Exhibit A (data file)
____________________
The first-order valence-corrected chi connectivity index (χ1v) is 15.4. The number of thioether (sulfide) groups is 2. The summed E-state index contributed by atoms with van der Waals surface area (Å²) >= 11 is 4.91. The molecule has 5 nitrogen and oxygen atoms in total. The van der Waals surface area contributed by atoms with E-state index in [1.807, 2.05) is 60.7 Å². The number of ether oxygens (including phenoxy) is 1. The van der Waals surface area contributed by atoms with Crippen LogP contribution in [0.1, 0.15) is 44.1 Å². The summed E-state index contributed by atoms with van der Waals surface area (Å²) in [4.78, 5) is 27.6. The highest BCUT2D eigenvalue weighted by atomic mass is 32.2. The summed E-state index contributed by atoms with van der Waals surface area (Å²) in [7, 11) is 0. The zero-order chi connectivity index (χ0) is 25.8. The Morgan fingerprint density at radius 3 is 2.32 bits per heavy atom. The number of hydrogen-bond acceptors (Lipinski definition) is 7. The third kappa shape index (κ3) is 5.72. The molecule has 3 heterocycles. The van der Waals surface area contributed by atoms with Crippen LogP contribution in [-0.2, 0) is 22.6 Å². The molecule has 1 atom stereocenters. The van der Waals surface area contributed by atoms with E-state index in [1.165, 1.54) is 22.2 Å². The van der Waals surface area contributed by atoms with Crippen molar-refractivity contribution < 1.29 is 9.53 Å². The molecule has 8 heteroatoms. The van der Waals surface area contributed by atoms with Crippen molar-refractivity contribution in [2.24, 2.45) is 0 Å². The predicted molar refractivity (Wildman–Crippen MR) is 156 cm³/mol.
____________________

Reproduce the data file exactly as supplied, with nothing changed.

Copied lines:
The first-order valence-corrected chi connectivity index (χ1v) is 15.4. The number of thioether (sulfide) groups is 2. The summed E-state index contributed by atoms with van der Waals surface area (Å²) >= 11 is 4.91. The molecule has 5 nitrogen and oxygen atoms in total. The van der Waals surface area contributed by atoms with E-state index in [1.807, 2.05) is 60.7 Å². The number of ether oxygens (including phenoxy) is 1. The van der Waals surface area contributed by atoms with Crippen LogP contribution in [0.1, 0.15) is 44.1 Å². The summed E-state index contributed by atoms with van der Waals surface area (Å²) in [4.78, 5) is 27.6. The highest BCUT2D eigenvalue weighted by atomic mass is 32.2. The summed E-state index contributed by atoms with van der Waals surface area (Å²) in [7, 11) is 0. The zero-order chi connectivity index (χ0) is 25.8. The Morgan fingerprint density at radius 3 is 2.32 bits per heavy atom. The number of hydrogen-bond acceptors (Lipinski definition) is 7. The third kappa shape index (κ3) is 5.72. The molecule has 3 heterocycles. The van der Waals surface area contributed by atoms with Crippen LogP contribution in [-0.2, 0) is 22.6 Å². The molecule has 1 atom stereocenters. The van der Waals surface area contributed by atoms with E-state index in [1.165, 1.54) is 22.2 Å². The van der Waals surface area contributed by atoms with Crippen molar-refractivity contribution < 1.29 is 9.53 Å². The molecule has 8 heteroatoms. The van der Waals surface area contributed by atoms with Crippen molar-refractivity contribution in [2.24, 2.45) is 0 Å². The predicted molar refractivity (Wildman–Crippen MR) is 156 cm³/mol.